“Gone?”

“Yep, even when I told him to wait. Then I saw another patch of rocks in the distance, and figured he switched locations when I was gone. I walked over and he wasn’t there, but I circled the rock just in case. That was when I realized- I was lost. I didn’t know which direction the road was. But I could tell by the sun that I had to go opposite the way I was facing, so I turned around. I walked and walked for the next few hours, and came across a pole. Attached to that pole was something that looked to be the same size and shape of a paw. I picked it up and kept heading east, knowing it was probably a kid’s toy. I found the path eventually, and it led to my house.”

“Good.”

“Yep. And it wasn’t until I was back that I realized I had never traded Shelley. It was still mid afternoon, so I knew that I could probably go see if the miner was out. My plan was to get over there and walk to Santa Fe to stay at Viola’s, so I left that weird paw thingy there and rode. And this time the miner was out. I traded him Shelley, and he gave me the statue. And oh, was it nice. It was so intricately carved and huge, probably worth about two hundred dollars. Grandson, you may not think of that as much. You might have even more than that yourself. But back in my days it was a fortune. But even still, it was hard to part with Shelley. I kissed her good-bye, and she meowed. I was in tears for my ride into town, but it had to be done. I finally had money! I wiped away those tears when I reached Santa Fe, wanting to look good in front of Viola, and I noticed that the bank was open again. But before I got to Viola’s store, I saw Marshal Stuart again. He told me he followed the footprints coming from my house to the city, and I explained the whole story. He sighed, as usual, grumbling about ‘wasting half of his day with a gang on the loose.’ And I couldn’t blame him. But I asked him if he wanted to trade anything for the giraffe, and he said no. But he gave me a task. He handed me a sandal and a list of people. He explained that he recently found three sets of hoof prints that could very well belong to the gang of 3’s horses, and the sandal was next to it, probably fallen from one of the riders. Apparently the list of people were all of them citizens in Santa Fe with photographic memories, and I was surprised to see Viola’s name on it. I had to ask all of them if they saw anyone wearing the sandal. I headed for Viola first, planning on asking her and then turning in for the night. But for some reason, when I got to her house it looked like a bank. And a person that I asked said it was one. I figured I was probably at the wrong building, but then Marshal Stewart stormed in. Apparently someone saw me through the window facing the street while the bank was closed, before it was robbed.”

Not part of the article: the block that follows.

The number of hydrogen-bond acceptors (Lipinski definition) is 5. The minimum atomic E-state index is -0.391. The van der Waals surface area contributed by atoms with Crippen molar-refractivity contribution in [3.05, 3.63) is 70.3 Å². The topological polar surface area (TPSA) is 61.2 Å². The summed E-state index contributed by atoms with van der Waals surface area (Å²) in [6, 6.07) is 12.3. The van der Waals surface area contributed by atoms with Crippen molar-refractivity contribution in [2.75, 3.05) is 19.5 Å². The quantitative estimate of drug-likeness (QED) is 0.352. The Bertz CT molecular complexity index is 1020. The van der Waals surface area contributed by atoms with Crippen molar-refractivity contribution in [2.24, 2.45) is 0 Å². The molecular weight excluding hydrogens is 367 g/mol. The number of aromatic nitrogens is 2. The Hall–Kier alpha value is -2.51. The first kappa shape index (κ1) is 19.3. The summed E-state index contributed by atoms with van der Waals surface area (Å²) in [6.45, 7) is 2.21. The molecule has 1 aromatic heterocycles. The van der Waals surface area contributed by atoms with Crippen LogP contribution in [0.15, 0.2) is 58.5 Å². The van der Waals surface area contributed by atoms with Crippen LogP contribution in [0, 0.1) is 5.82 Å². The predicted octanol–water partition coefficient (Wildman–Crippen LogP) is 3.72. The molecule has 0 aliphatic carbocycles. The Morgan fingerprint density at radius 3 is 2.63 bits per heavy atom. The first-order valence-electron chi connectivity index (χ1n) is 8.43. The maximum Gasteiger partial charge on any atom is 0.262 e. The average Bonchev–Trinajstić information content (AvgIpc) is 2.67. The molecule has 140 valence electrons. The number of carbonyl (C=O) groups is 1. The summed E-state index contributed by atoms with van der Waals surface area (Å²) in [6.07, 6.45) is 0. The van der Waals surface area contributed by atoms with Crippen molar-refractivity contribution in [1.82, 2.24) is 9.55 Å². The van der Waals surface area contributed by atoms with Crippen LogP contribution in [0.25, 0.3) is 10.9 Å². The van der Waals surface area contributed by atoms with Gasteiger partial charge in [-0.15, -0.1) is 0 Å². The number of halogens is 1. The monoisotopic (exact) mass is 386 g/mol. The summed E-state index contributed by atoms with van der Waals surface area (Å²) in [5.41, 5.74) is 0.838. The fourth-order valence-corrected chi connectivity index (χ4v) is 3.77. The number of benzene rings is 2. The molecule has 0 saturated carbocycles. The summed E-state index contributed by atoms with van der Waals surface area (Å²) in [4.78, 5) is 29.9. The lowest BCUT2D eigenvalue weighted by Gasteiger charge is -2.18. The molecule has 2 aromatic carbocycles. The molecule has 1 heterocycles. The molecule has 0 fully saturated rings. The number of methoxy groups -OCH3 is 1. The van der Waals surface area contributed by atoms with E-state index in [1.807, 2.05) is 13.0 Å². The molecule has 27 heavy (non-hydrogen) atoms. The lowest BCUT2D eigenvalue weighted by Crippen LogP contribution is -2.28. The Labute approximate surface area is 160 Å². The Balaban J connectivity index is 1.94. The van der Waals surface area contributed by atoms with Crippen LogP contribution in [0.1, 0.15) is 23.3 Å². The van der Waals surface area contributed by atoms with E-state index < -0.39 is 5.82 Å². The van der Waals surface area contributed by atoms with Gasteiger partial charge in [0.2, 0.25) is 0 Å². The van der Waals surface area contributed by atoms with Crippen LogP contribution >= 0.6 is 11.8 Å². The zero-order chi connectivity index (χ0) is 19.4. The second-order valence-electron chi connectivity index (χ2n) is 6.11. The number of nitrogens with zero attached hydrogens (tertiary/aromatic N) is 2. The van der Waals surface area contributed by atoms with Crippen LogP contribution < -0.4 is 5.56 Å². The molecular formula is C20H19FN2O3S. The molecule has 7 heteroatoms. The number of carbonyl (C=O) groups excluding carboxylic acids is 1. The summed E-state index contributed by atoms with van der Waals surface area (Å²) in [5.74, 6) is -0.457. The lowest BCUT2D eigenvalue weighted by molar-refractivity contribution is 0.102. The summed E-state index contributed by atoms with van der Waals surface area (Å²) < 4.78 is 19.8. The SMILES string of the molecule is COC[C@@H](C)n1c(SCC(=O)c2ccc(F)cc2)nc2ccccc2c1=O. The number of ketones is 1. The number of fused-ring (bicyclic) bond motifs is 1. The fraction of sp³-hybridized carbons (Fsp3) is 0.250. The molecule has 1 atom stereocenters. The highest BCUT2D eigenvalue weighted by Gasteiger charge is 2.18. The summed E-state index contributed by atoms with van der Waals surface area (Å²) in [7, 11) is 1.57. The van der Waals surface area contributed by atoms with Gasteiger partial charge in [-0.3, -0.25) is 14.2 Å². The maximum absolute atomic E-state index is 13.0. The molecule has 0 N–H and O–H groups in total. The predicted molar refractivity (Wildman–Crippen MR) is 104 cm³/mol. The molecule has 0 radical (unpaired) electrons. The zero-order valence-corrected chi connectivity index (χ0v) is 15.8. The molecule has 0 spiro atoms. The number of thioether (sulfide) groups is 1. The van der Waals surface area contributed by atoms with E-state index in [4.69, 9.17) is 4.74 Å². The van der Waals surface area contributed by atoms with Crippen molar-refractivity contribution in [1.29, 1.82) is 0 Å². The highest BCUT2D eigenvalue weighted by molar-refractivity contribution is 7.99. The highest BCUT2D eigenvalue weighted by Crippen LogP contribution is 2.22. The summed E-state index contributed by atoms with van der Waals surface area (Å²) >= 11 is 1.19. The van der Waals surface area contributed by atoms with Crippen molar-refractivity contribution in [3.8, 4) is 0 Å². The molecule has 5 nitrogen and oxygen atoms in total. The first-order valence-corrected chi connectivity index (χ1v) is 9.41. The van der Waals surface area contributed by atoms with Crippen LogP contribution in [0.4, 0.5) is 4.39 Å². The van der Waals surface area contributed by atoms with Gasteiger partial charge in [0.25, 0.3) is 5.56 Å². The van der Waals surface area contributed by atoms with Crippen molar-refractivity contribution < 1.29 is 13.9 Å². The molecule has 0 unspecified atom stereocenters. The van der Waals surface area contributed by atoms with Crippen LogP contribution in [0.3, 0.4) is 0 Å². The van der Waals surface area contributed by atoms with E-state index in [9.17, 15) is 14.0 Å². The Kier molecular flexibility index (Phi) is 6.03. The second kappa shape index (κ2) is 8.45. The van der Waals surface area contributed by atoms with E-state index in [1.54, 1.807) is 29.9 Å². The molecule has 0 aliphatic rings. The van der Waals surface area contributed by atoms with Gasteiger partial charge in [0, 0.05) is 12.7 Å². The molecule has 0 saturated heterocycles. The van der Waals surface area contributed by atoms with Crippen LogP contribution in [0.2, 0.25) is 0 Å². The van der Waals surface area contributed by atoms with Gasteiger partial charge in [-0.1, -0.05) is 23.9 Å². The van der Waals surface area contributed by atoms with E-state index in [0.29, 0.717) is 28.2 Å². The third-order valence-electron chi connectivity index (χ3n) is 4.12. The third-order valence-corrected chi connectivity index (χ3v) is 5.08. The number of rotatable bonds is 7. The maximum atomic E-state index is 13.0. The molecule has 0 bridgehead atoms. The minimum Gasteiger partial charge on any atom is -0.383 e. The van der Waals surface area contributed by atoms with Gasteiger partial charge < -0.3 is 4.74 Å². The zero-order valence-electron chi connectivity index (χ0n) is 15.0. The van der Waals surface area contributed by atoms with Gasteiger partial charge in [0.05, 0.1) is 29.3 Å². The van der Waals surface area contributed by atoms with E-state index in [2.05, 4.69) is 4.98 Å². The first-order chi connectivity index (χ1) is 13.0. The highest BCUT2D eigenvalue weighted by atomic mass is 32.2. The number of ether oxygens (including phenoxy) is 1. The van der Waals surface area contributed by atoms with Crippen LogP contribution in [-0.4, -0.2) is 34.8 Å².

“Wow… that was unexpected.”

“It was. And there were a lot of witnesses, and Marshal Stuart handcuffed me while he did an investigation. And sure enough, he found a perfect match of my fingerprint touching the walls in the hallway, near one of the doors that had a bank vault behind them. And that particular vault was completely empty. Stuart accused me of being part of the Gang of 3, but then he decided to do an investigation. He would compare Victoria’s hoof print to the ones he saw in the desert. I sighed with relief, knowing he would see Victoria wasn’t one of the horses. But apparently she was. But when I took a closer examination… this horse had blue eyes instead of Victoria’s brown. I instantly thought of the miner. He wanted Victoria at first.”

“Oh.”

“Yep. But I asked Marshal Stuart if I could do one more thing. I blew on the horse whistle that teenager gave me, hoping Victoria was near. And she came running. But Stuart said that wasn’t proof enough. He locked me in the jail, and said I couldn’t come out for three years. I sat there, thinking how that store could’ve really been a bank that whole time. Viola had to have been in on it, maybe even that teenager. What was he looking for in the desert? Could it have been the sandal that Start found? Or something else? Or what if this was a misunderstanding? What if he didn’t know anything either, and Viola fed him lies? What if Viola was fed lies herself? But that wouldn’t make sense- the place was supposedly her home. She wouldn’t be living in a bank if she was innocent, would she? I thought and thought and thought, and then I heard an explosion in the wall behind me. A bullet. I immediately took my chance, not caring who shot it, and ran outside. I didn’t know where I was, but it looked to be near. I ran and ran, and a few more bullets were shot, all of them missing me, some by a frighteningly close distance. When I turned, I saw three figures in hoods, riding on horseback.”

“The Gang of 3?”